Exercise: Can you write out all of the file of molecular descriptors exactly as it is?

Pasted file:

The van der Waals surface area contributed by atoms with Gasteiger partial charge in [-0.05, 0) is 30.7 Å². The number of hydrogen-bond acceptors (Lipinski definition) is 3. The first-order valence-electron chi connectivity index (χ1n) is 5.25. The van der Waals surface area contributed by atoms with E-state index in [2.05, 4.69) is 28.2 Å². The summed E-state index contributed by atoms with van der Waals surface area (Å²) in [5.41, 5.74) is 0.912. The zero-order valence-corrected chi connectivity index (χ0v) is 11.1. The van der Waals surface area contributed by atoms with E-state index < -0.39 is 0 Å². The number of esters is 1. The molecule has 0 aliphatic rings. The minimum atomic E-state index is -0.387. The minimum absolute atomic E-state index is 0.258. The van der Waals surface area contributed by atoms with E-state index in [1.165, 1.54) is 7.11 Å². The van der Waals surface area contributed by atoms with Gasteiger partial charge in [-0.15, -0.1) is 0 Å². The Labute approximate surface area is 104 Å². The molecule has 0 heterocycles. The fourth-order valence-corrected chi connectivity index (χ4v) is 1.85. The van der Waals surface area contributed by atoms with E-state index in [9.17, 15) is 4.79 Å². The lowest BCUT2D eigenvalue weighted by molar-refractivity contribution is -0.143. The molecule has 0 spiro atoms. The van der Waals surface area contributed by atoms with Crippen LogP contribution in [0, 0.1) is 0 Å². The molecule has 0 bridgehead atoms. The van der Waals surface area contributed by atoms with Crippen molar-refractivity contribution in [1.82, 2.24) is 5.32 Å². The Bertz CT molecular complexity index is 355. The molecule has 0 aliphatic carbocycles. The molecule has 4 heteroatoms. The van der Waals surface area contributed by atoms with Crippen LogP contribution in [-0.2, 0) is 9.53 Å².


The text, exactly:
The van der Waals surface area contributed by atoms with Gasteiger partial charge in [-0.05, 0) is 30.7 Å². The number of hydrogen-bond acceptors (Lipinski definition) is 3. The first-order valence-electron chi connectivity index (χ1n) is 5.25. The van der Waals surface area contributed by atoms with E-state index in [2.05, 4.69) is 28.2 Å². The summed E-state index contributed by atoms with van der Waals surface area (Å²) in [5.41, 5.74) is 0.912. The zero-order valence-corrected chi connectivity index (χ0v) is 11.1. The van der Waals surface area contributed by atoms with E-state index < -0.39 is 0 Å². The number of esters is 1. The molecule has 0 aliphatic rings. The minimum atomic E-state index is -0.387. The minimum absolute atomic E-state index is 0.258. The van der Waals surface area contributed by atoms with E-state index in [1.165, 1.54) is 7.11 Å². The van der Waals surface area contributed by atoms with Gasteiger partial charge in [-0.15, -0.1) is 0 Å². The Labute approximate surface area is 104 Å². The molecule has 0 heterocycles. The fourth-order valence-corrected chi connectivity index (χ4v) is 1.85. The van der Waals surface area contributed by atoms with E-state index in [9.17, 15) is 4.79 Å². The lowest BCUT2D eigenvalue weighted by molar-refractivity contribution is -0.143. The molecule has 0 spiro atoms. The van der Waals surface area contributed by atoms with Crippen LogP contribution in [0, 0.1) is 0 Å². The molecule has 0 bridgehead atoms. The van der Waals surface area contributed by atoms with Crippen molar-refractivity contribution in [1.82, 2.24) is 5.32 Å². The Bertz CT molecular complexity index is 355. The molecule has 0 aliphatic carbocycles. The molecule has 4 heteroatoms. The van der Waals surface area contributed by atoms with Crippen LogP contribution in [-0.2, 0) is 9.53 Å².